About returning multiple values with globals, I haven’t thought touroughly about it, but even with recursive algorithm, one could store the “returned” global into a local before calling the function again?

For 3-tuple and more, is it possible to use a list of anys, maybe?

Anyway, as I said, I’m having a hard time finding real situations where the features are necessary, but I guess this extension isn’t for regular use cases! :slightly_smiling_face:

There’s probably very little that this extension enables that was truly impossible before, but using these new kinds will be more expressive and often simpler. For example, there are work arounds for returning multiple values, but they can be quite convoluted and data could get desynced, whereas a couple is easy to use, can be freely passed between functions without worrying about whether it’s been overwritten, and ensures the two values remain together until the time that you deliberately extract them into separate variables.

The trade off is that this extension can’t be installed like most others, so I’d say that other extensions should only depend on it if it makes a huge difference. The JSON extension for example will make heavy use of anys and maps, and depending on this extension means authors won’t have to manually deallocate JSON values. We should really consider the first JSON release to be an unfinished prototype as I didn’t know this sort of extension was possible back then…

Or extensions could conditionally depend on this one, perhaps offering safe phrases returning options/results if this extension is included, and unsafe phrases if it isn’t.

The benefit of nested couples over a map or list of anys is that they can be type checked. Slightly faster performance too, but if performance actually matters then there would be other options to consider too. Tables are always a reasonable option!


I think a lot of what you’re doing here with Collections and Data Structures goes over my head but having messed around with Collections a little bit now I definitely appreciate these extra tools. I believe you saw my previous topic about Quantitative relations and that has been the main context I’ve been exploring Collections through and I really think these added data structures add something in that regard. Even in places where tables would work sufficiently which to my knowledge I could just be using tables for everything I want to use maps for, I think this approach is especially helpful for a more abstract/procedural approach to data where it is easier for me to outline rules for how to create these maps, how to assign initial values and then how to manipulate those values, where as with tables I believe you have to at least first specify how many rows and columns the table will be comprised of.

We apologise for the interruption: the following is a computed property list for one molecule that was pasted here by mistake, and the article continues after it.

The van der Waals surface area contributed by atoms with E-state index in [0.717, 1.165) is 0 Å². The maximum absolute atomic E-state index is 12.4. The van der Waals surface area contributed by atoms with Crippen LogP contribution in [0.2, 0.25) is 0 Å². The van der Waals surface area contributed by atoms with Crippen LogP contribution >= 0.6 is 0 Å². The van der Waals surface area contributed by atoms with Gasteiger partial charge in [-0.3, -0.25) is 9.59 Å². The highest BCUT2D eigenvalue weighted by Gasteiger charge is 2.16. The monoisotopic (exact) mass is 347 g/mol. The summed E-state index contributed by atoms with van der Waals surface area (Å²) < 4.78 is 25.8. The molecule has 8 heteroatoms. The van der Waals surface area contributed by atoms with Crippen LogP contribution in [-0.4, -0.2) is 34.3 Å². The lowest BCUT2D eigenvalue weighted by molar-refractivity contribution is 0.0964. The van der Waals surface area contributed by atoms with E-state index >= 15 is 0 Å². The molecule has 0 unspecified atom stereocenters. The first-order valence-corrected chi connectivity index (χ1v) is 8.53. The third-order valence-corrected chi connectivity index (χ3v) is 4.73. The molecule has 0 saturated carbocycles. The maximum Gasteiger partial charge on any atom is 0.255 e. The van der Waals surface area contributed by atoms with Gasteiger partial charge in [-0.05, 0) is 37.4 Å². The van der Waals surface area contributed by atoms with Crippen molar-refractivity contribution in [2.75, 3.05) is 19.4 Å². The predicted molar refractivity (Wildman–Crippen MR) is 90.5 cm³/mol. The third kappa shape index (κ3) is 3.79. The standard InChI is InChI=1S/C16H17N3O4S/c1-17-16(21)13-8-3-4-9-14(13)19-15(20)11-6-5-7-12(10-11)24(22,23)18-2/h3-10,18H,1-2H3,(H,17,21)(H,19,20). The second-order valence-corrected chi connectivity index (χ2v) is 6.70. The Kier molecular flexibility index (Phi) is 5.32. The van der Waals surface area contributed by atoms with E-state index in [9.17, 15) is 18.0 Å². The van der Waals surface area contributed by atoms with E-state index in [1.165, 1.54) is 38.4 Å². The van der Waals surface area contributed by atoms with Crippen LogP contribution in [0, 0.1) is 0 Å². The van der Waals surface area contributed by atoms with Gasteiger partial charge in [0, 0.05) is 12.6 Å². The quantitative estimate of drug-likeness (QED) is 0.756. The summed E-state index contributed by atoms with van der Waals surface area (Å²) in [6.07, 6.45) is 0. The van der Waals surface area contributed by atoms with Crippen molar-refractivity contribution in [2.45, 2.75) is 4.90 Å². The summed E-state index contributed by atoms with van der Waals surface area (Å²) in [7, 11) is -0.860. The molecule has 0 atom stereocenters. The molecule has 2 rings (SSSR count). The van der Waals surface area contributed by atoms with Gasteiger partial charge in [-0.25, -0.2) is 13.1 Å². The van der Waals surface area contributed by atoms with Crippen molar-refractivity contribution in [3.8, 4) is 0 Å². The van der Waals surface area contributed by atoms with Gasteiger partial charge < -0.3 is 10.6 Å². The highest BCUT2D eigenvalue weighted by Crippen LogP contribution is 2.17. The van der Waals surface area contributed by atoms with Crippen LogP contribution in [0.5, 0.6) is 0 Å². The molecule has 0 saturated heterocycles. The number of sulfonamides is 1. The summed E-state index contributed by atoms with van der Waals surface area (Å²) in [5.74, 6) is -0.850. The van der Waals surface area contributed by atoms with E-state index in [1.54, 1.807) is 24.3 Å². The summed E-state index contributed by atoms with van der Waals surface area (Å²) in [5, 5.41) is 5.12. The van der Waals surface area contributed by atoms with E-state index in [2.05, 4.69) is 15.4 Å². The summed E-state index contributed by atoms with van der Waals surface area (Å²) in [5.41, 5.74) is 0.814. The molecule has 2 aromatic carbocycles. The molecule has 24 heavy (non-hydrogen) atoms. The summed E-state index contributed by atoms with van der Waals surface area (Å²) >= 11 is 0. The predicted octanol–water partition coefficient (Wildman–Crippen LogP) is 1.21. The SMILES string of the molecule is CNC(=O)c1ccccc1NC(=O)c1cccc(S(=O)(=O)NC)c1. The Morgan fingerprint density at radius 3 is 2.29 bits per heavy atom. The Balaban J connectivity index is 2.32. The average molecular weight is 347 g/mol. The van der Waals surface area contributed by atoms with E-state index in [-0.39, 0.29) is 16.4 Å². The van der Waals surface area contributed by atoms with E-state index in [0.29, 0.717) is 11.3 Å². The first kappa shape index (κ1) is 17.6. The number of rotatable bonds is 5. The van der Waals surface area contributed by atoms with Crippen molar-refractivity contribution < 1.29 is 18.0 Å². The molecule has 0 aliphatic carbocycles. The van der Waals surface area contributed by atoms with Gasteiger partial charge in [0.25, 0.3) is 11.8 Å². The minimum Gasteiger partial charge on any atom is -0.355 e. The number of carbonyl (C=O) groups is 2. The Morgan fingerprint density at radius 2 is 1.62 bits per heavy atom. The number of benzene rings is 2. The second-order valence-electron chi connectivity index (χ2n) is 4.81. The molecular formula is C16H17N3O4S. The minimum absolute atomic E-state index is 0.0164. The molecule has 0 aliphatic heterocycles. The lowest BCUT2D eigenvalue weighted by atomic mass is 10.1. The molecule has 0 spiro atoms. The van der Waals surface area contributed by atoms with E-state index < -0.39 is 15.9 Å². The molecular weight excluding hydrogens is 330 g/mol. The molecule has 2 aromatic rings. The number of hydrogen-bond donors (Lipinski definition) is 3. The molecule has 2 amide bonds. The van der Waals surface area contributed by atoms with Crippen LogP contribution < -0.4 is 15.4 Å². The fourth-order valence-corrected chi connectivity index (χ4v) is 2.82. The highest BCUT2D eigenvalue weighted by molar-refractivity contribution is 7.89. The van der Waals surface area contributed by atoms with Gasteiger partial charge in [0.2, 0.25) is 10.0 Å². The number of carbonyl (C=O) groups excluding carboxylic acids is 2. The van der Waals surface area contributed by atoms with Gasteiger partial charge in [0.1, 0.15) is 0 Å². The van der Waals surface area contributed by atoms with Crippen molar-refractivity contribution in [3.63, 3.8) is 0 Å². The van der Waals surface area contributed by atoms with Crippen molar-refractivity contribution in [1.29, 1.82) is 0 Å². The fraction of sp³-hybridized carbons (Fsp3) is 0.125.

Another aspect I appreciate about this approach, just has to do with how I conceptualize it. Perhaps this is just myself but as evident by my question about Quantitative relations, it’s very easy for me to conceptualize maps as an extension of informs built in relations which as someone who a decent amount of this data structure stuff goes over my head, I find it pretty helpful.

So thanks for making this, I’m definitely excited to see how this grows.


Most of my biggest pain points with I7 (not unrelated to each other):

  • inability to dynamically build arbitrary data structures
  • inability to return more than one result from phrases and rules
  • inability to pass more than one argument to rules
  • tediously duplicating essentially the same code 'cause I7’s static typing wouldn’t let me abstract around it

Data Structures flat out fixes the first three and right now I’m guessing it’ll go about 3/4 of the way to fixing the fourth, much, much further than I’d imagined was remotely possible.

And I haven’t even played with closures yet.


Just pushed a small update, the main thing being adding these phrases:

if kind/type/-- of/-- (any) is (name of kind) let (nonexisting variable) be the value:
if (map) has key (key) let (nonexisting variable) be the value:

Also, you all might be interested to know that I tried doing this without the I6T replacement files. You can create a new kind within an extension by calling the appropriate {-...} commands and it will be listed in the index, but it won’t be recognised in any code that tries to use it. And despite Main.i6t suggesting that you can modify it with template replacements, nothing you can do seems to have any effect.


If I may ask: Where did you learn how to create your own data types? Did you just reverse engineer the template layer, or are there details in documentation somewhere?

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I slowly worked it out by reverse engineering the other kinds. I still don’t know what all the properties do; I’m not sure that the heap size estimate actually does anything for example, but it’s easy enough to include.

If anyone else ever wants to make a custom kind, I can explain the parts that I do know.

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Has anyone started using this yet? With the new Inform 7 on the way very soon I’ll probably shift to developing this for 10.1.0, and turning it into a “kit”, which hopefully will make it easier to install.

Also, there’s now some documentation of the kind specification format!